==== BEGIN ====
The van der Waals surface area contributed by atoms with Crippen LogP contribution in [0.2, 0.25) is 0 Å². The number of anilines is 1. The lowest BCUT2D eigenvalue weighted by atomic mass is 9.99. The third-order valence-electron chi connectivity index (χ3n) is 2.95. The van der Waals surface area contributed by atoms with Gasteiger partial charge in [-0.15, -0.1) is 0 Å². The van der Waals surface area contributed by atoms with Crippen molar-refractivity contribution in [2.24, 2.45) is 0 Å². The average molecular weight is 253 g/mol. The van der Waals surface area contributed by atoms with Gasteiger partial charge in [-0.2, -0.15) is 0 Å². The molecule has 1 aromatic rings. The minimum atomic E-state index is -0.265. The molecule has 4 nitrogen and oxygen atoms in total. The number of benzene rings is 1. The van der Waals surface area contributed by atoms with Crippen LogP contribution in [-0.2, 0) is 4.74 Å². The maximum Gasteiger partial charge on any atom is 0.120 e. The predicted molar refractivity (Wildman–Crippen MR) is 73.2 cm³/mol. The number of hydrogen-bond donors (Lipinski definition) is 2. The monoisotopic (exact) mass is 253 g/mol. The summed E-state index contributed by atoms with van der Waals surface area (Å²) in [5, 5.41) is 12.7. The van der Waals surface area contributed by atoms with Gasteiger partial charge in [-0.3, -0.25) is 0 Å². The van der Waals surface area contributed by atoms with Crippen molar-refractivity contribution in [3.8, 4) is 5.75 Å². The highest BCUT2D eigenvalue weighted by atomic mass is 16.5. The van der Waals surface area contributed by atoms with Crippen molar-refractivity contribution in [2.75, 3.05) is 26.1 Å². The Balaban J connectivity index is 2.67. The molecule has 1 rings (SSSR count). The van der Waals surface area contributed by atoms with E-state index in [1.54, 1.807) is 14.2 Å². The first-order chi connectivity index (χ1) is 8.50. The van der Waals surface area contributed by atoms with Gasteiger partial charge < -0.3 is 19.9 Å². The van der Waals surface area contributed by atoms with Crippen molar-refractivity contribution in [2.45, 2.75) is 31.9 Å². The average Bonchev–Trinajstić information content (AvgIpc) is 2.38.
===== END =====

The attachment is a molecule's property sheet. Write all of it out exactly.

The van der Waals surface area contributed by atoms with Crippen LogP contribution in [0.2, 0.25) is 0 Å². The number of anilines is 1. The lowest BCUT2D eigenvalue weighted by atomic mass is 9.99. The third-order valence-electron chi connectivity index (χ3n) is 2.95. The van der Waals surface area contributed by atoms with Gasteiger partial charge in [-0.15, -0.1) is 0 Å². The van der Waals surface area contributed by atoms with Crippen molar-refractivity contribution in [2.24, 2.45) is 0 Å². The average molecular weight is 253 g/mol. The van der Waals surface area contributed by atoms with Gasteiger partial charge in [-0.2, -0.15) is 0 Å². The molecule has 1 aromatic rings. The minimum atomic E-state index is -0.265. The molecule has 4 nitrogen and oxygen atoms in total. The number of benzene rings is 1. The van der Waals surface area contributed by atoms with Crippen LogP contribution in [-0.2, 0) is 4.74 Å². The maximum Gasteiger partial charge on any atom is 0.120 e. The predicted molar refractivity (Wildman–Crippen MR) is 73.2 cm³/mol. The number of hydrogen-bond donors (Lipinski definition) is 2. The monoisotopic (exact) mass is 253 g/mol. The summed E-state index contributed by atoms with van der Waals surface area (Å²) in [5, 5.41) is 12.7. The van der Waals surface area contributed by atoms with Gasteiger partial charge in [-0.3, -0.25) is 0 Å². The van der Waals surface area contributed by atoms with Crippen molar-refractivity contribution in [3.8, 4) is 5.75 Å². The highest BCUT2D eigenvalue weighted by atomic mass is 16.5. The van der Waals surface area contributed by atoms with Crippen molar-refractivity contribution in [2.75, 3.05) is 26.1 Å². The Balaban J connectivity index is 2.67. The molecule has 1 rings (SSSR count). The van der Waals surface area contributed by atoms with E-state index in [1.54, 1.807) is 14.2 Å². The first-order chi connectivity index (χ1) is 8.50. The van der Waals surface area contributed by atoms with Gasteiger partial charge < -0.3 is 19.9 Å². The van der Waals surface area contributed by atoms with Crippen molar-refractivity contribution in [2.45, 2.75) is 31.9 Å². The average Bonchev–Trinajstić information content (AvgIpc) is 2.38.